• What other tasks will have to be delayed / sacrificed in order for me to complete this task? Do I have other priorities that have a bigger impact on the key business objectives and results? If you have other priorities that are more important, say ‘no’ or ‘not right now’.

The projects making it to your inbox should be carefully vetted. Most people who say ‘yes’ to everything that comes their way, will find themselves stuck sooner or later.

As with everything…

Communication is key.

Dare to say no.

Saying no is a sign of being focused, not a sign of being lazy. Saying ‘yes’ to everything is counterproductive. However, it’s incredibly important to explain why you’re saying no to a project. 

Here are some good examples:

‘I am sorry, but I won’t be able to work on this right now, because I have other projects on my plate that I’ll have to finish before {due date}.’

‘There might be a better solution to solve your problem. Will you allow me to investigate and come back to you?’

‘I could work on this project and I see how it’s valuable for the business, but to deliver quality work it would take me longer than the imposed due date. Is there an opportunity to move the due date to (your proposed date) somehow?’

‘I could work on task A, but that means I’ll have to stop working on task B for now. What do you think has higher priority?’

Be transparent to prevent work relationships from going sour.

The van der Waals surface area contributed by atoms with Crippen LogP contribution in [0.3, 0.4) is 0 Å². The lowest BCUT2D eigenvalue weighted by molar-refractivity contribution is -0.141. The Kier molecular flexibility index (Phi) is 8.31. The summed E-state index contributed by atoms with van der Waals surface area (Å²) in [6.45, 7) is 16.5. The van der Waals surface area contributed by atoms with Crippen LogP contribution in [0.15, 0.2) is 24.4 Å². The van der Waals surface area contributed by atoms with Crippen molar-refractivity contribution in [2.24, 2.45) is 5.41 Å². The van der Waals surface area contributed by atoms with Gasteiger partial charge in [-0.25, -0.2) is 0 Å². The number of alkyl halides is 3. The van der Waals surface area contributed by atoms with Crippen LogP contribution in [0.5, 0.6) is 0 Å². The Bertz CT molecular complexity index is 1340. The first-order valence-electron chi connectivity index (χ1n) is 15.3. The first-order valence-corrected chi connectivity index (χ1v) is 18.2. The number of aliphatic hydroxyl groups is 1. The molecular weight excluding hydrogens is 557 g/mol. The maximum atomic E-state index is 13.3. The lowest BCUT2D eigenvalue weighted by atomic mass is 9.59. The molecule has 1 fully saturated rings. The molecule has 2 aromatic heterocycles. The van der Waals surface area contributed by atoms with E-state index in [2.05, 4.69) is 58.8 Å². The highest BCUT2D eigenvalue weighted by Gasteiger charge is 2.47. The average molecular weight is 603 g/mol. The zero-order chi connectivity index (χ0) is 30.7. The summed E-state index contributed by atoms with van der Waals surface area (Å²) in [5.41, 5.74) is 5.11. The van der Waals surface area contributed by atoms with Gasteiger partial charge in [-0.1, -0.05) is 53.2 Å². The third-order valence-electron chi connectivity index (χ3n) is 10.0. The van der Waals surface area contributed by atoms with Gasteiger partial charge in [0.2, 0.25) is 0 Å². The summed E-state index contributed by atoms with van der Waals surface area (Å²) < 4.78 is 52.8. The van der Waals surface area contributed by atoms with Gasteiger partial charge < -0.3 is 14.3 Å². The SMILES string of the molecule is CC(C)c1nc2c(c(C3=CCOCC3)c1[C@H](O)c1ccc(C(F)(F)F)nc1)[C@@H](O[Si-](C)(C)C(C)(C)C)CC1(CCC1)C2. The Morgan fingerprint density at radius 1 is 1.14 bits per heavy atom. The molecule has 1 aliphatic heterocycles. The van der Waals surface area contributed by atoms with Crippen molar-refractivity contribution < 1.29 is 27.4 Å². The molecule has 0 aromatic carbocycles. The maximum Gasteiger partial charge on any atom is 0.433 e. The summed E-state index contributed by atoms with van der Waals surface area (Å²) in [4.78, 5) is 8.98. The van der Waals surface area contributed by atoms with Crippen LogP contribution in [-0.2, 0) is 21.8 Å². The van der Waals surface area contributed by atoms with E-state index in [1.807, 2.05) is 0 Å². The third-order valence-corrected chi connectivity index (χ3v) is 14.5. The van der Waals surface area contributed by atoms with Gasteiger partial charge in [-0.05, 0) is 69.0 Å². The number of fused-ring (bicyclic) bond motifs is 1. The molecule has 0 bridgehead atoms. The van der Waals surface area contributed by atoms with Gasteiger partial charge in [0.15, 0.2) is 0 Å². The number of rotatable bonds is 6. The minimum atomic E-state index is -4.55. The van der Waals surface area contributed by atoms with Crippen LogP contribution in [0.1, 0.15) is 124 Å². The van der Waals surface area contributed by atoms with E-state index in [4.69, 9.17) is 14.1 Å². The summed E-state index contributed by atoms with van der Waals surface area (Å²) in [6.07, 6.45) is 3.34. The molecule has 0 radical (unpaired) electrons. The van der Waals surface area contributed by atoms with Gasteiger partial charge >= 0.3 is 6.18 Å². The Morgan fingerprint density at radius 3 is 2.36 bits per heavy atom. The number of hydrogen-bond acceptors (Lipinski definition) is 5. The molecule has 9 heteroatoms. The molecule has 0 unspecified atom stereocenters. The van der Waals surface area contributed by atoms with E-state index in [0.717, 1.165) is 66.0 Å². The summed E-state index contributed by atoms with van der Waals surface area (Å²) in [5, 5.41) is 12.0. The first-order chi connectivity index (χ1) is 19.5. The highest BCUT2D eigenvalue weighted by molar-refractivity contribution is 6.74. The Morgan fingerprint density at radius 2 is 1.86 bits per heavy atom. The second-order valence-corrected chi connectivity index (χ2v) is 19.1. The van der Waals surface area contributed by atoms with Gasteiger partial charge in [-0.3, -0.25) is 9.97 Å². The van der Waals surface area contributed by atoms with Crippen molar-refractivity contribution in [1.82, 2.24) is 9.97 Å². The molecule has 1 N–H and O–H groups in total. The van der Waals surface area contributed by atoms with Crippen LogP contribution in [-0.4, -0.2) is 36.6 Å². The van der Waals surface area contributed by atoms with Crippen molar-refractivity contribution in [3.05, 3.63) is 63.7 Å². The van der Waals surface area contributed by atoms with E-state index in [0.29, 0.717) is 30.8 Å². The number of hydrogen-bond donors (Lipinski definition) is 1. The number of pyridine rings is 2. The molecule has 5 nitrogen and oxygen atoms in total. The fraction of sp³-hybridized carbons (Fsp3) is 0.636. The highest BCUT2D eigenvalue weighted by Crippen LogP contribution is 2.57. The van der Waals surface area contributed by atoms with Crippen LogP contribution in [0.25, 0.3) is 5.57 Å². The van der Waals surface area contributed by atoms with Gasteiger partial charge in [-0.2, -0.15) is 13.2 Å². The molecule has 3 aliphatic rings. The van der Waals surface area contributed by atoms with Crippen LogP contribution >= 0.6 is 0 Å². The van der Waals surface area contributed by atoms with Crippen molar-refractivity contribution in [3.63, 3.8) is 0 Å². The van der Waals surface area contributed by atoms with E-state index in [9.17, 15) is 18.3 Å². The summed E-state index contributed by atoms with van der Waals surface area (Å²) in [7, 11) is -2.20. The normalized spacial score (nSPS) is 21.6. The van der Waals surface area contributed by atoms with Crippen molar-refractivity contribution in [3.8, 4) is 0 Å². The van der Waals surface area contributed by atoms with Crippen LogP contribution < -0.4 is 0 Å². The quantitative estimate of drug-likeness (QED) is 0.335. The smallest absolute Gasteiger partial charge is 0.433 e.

Sharpen the axe: plan the week.

You created your inbox and filled it with projects to work on.

It’s as massive as it’s beautiful.

Before trying to chop down the entire forest with a blunt axe like a mad man, take some time at the beginning of your week to sharpen your axe and make a plan.

To the left of your inbox list, create a list for each workday of the week. One list for Monday, one for Tuesday, … all the way up to Friday.

Lists: Monday, Tuesday, Wednesday, Thursday, Friday, Inbox.

Check your calendar for planned meetings and see how much time you have to do focused work each day. Now start dragging tasks from your inbox to the lists you created for each day.

Don’t worry about unforeseen events, you can always shuffle things around as they come along.

Tip 1: Identify the frog. The frog is a complex and / or big task that you’re least looking forward to working on. It’s human nature to keep pushing the ‘frog’ to the horizon, finding other projects to work on first. This way, the frog will sit on your plate for a long time. Don’t do this to yourself! Get rid of that nasty thing early on in your day when you still have the energy and motivation to do so.

Tip 2: Get rid of the flies as they come in. Flies (I am literally making this up as I go) are tiny tasks that would take less than 10 minutes of your time to get them off your plate. The problem with flies is… they keep adding up in numbers and will circle around your head until you eliminate them. Try to get rid of ‘flies’ in the moment, so you can keep your focus on the projects that really matter. Either say no, delegate them, or complete them yourself. If you find yourself getting flies non-stop, you’ll have to learn to say ‘no’ more often.

Time to start chopping: become ‘indistractable’.

You created an inventory of tasks and sharpened the axe by planning out your week. Now it’s actually time to do some work!

Create a ‘Done’ list to the right of your ‘Friday’ list. Drag the tasks you have been able to finish to your ‘Done’ list as you go along. 

Lists: Monday, Tuesday, Wednesday, Thursday, Friday, Done, Inbox.

Imagine a small choir of angels serenading you while colourful confetti is falling from the skies, every time you get to drag a task to your ‘Done’ list.

The more you get done, the bigger this imaginary party, so you better find some time to focus.

Be proactive (as opposed to being reactive).